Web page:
The other day, I was talking to Nathan, the poor guy in the gym who’s had to listen to all my complaining every time we do measurements or every time I want a new gym program, and I realized how much of a transformation he’s gone through without me even noticing. First getting to know him, he knew absolutely nothing about nutrition and probably didn’t care too much either. He’s probably one of the pickiest people I know (he barely likes fruit……), and we’ve had some interesting conversations/arguments in terms of food, i.e. I believe kids shouldn’t get sugar at footy-practise vs he thinks it’s fine. Anyway, he’s quit eating chocolate every damn day, and is now monitoring his carbs, fats and proteins. He’s even looked up what his typical food contains and calculated his average daily intake. He was saying that it doesn’t really require too much work or thinking, once you sort of know what you’re doing. And that you can eat as much vegetables as you possibly want. And he is of course right.

IMG_4124Tip; stock up on fresh vegetables so that you’re forced to prioritize eating that before it goes off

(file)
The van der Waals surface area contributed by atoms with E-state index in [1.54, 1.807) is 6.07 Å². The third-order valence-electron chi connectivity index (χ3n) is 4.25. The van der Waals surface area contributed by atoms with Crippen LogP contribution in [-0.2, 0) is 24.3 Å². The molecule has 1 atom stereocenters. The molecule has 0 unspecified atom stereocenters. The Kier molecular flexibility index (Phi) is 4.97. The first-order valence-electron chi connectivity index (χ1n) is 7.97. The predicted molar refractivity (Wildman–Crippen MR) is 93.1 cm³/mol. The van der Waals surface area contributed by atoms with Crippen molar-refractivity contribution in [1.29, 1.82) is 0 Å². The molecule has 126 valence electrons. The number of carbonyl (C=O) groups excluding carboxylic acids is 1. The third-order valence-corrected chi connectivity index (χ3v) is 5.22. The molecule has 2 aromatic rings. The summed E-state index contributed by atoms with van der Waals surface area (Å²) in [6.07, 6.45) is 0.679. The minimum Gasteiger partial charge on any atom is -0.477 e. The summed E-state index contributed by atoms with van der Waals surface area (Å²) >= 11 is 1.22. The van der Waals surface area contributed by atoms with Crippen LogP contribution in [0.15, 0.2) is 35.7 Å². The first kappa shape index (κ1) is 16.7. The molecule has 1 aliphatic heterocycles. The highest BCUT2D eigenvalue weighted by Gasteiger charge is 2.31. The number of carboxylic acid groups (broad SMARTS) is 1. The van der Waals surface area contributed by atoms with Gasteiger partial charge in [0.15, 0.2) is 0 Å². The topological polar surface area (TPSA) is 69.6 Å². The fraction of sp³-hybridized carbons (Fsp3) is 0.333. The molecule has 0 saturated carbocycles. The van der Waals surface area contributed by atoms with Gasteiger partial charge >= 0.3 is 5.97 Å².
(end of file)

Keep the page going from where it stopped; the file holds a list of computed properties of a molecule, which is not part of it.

I am so proud. Like, words can’t even describe how proud I am. He wasn’t really interested in trying anything new or caring about food in the beginning, and I can’t take all the creds for what he’s done, but I like to believe that deep down somewhere I did inspire him just a little tiny bit. Forcing him to try sushi was a big step for humanity. But for change to happen, you have to be interested and willing to try new things. Forcing someone to the gym or to eat things they think they don’t like is pointless if they’re happy the way things are.


My goal with this whole thing is to inspire people. I don’t care how many I inspire, as long as there is a possibility for changing someones attitudes into something better. I get these little messages and emails from you guys all the time, and they make me happy. It boosts my confidence knowing that I can positively influence the choices you make. It is also important to me that you know I’m not always good with everything and that I have shitty days where I don’t wanna get out of bed, but that’s when good routines play an important role – you just do it, because you’re so used to doing it no matter what.